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Earthquake Hazards: The next big one?
John Taber, IRIS Consortium
Students work in small groups or individually to investigate the earthquake hazards in California, Missouri, and their own location. Students begin the activity with an exploration of the concept of probability, ...

Downloading Earthquake Data from the USGS Earthquake Hazards Site for Anywhere in the World and Studying it Using ArcGIS
Barb Tewksbury, Hamilton College
Students download earthquake data from the USGS Earthquake Hazards website and plot and anlyze the earthquakes using ArcMap and ArcScene.

Exploring Earthquake Hazards with GIS
Constantin Cranganu, CUNY Brooklyn College
This activity is a straightforward application of GIS to assessment of earthquake hazards. The students get more modeling skills with GIS and a better understanding of earthquake hazards.

Mitigating Volcanic Hazards
Lynne Elkins, Bryn Mawr College
This activity spans two in-class sessions of 1-1.5 hours each, and includes both a small group activity focused on a set of volcanic case studies and a full-class role-playing activity where the class must decide, ...

ConcepTest: Earthquake Hazards
If you lived in a city located 20 km from the epicenter of a magnitude 6.7 earthquake, which of the following would you be most likely to experience? a) ground shaking b) landslides c) fault rupture d) tsunami e) ...

Earthquake Case Study
Kaatje Kraft, Mesa Community College
This activity is a multiple case study analysis of different earthquakes that leads to student interpretation of claims, evidence and prediction/recommendations.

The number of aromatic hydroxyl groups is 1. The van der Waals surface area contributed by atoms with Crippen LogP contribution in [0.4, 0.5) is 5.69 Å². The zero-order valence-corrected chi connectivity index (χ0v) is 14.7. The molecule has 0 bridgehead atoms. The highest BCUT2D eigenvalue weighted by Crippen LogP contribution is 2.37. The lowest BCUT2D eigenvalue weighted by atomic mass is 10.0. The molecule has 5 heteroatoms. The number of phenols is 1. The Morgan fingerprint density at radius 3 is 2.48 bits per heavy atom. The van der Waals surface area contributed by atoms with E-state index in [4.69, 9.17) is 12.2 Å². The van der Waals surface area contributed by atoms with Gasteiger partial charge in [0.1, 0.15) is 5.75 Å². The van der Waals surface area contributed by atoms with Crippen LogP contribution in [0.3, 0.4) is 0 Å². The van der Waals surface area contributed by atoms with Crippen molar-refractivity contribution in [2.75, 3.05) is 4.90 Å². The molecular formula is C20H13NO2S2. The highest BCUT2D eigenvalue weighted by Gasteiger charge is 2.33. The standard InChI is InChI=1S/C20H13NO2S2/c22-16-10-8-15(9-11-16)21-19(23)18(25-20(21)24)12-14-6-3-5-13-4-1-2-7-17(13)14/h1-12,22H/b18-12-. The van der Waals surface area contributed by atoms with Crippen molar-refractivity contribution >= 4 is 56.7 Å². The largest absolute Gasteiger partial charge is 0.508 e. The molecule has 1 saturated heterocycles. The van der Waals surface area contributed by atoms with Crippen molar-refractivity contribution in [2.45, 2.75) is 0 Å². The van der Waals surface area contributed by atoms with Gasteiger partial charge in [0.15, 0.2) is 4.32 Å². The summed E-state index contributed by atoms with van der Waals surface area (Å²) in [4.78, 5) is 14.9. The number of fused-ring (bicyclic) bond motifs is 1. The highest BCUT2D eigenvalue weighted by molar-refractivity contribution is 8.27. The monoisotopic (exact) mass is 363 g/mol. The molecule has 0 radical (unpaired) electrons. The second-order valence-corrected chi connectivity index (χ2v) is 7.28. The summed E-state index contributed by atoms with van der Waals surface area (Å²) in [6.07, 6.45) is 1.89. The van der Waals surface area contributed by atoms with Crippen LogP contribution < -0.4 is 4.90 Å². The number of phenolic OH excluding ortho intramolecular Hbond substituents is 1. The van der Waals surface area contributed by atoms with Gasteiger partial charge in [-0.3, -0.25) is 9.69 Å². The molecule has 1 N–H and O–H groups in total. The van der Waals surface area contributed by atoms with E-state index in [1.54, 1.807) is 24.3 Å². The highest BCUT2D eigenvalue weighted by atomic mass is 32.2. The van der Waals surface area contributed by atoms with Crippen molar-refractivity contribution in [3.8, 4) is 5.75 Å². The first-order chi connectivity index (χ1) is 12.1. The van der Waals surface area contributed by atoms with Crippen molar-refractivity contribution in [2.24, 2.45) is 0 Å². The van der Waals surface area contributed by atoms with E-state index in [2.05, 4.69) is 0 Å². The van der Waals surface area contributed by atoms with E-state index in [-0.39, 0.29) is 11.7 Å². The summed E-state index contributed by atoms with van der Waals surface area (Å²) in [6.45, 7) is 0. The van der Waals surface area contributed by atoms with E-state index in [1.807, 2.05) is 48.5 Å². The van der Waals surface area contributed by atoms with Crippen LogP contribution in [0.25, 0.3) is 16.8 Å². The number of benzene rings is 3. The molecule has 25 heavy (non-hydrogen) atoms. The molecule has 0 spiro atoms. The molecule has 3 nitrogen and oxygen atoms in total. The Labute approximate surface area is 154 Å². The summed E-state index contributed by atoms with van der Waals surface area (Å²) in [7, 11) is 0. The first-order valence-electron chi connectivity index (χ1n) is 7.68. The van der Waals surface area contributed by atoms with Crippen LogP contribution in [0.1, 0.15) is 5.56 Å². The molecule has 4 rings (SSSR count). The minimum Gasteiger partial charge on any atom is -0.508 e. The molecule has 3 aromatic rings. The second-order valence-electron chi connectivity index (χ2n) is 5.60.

2004 Asian Earthquake and Tsunami Disaster Project
Char Bezanson, Eastview High School, Apple Valley, Minnesota
Students are employees of a unit of the United Nations responsible for coordinating disaster relief after a major disaster (the 2004 Asian Earthquake and Tsunami) occurs. The agency needs to understand the ...

The Sleeping Mountain
Rebecca Teed, Wright State University-Main Campus
In this role-playing scenario, students represent townspeople whose lives and livelihoods are endangered by an active volcano which may or may not erupt in the near future. -

Whose Fault Is It Anyway?
Eric Muller
This game has students simulate the propagation of P and S waves after an earthquake and to use the lag between these to determine where in the simulation the earthquake occurred. -

What is Magnitude? Earthquake Magnitude By Analogy
Scott White, University of South Carolina-Columbia
Understanding magnitude scales by analogy to distance. Students use distance as a proxy for understanding how the logarithmic earthquake magnitude scale works. Very simple class or lab exercise for introductory ...

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